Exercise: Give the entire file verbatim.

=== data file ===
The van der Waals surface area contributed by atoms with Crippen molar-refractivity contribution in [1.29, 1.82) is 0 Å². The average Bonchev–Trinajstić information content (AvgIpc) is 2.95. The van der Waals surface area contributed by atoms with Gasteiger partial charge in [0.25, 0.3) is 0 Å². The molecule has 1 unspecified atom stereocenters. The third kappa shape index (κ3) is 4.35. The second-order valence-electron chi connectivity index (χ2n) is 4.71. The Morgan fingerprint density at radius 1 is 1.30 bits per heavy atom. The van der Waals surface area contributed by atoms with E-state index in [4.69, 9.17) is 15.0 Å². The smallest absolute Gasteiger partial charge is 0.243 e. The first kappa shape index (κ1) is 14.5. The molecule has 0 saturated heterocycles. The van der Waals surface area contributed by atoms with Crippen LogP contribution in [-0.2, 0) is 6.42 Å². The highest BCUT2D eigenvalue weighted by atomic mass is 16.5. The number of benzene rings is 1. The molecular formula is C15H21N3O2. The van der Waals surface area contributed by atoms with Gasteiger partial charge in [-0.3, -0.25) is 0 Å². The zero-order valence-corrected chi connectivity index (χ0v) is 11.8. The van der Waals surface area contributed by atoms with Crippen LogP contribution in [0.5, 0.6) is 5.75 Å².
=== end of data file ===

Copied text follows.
The van der Waals surface area contributed by atoms with Crippen molar-refractivity contribution in [1.29, 1.82) is 0 Å². The average Bonchev–Trinajstić information content (AvgIpc) is 2.95. The van der Waals surface area contributed by atoms with Gasteiger partial charge in [0.25, 0.3) is 0 Å². The molecule has 1 unspecified atom stereocenters. The third kappa shape index (κ3) is 4.35. The second-order valence-electron chi connectivity index (χ2n) is 4.71. The Morgan fingerprint density at radius 1 is 1.30 bits per heavy atom. The van der Waals surface area contributed by atoms with E-state index in [4.69, 9.17) is 15.0 Å². The smallest absolute Gasteiger partial charge is 0.243 e. The first kappa shape index (κ1) is 14.5. The molecule has 0 saturated heterocycles. The van der Waals surface area contributed by atoms with Crippen LogP contribution in [-0.2, 0) is 6.42 Å². The highest BCUT2D eigenvalue weighted by atomic mass is 16.5. The number of benzene rings is 1. The molecular formula is C15H21N3O2. The van der Waals surface area contributed by atoms with Gasteiger partial charge in [-0.3, -0.25) is 0 Å². The zero-order valence-corrected chi connectivity index (χ0v) is 11.8. The van der Waals surface area contributed by atoms with Crippen LogP contribution in [0.5, 0.6) is 5.75 Å².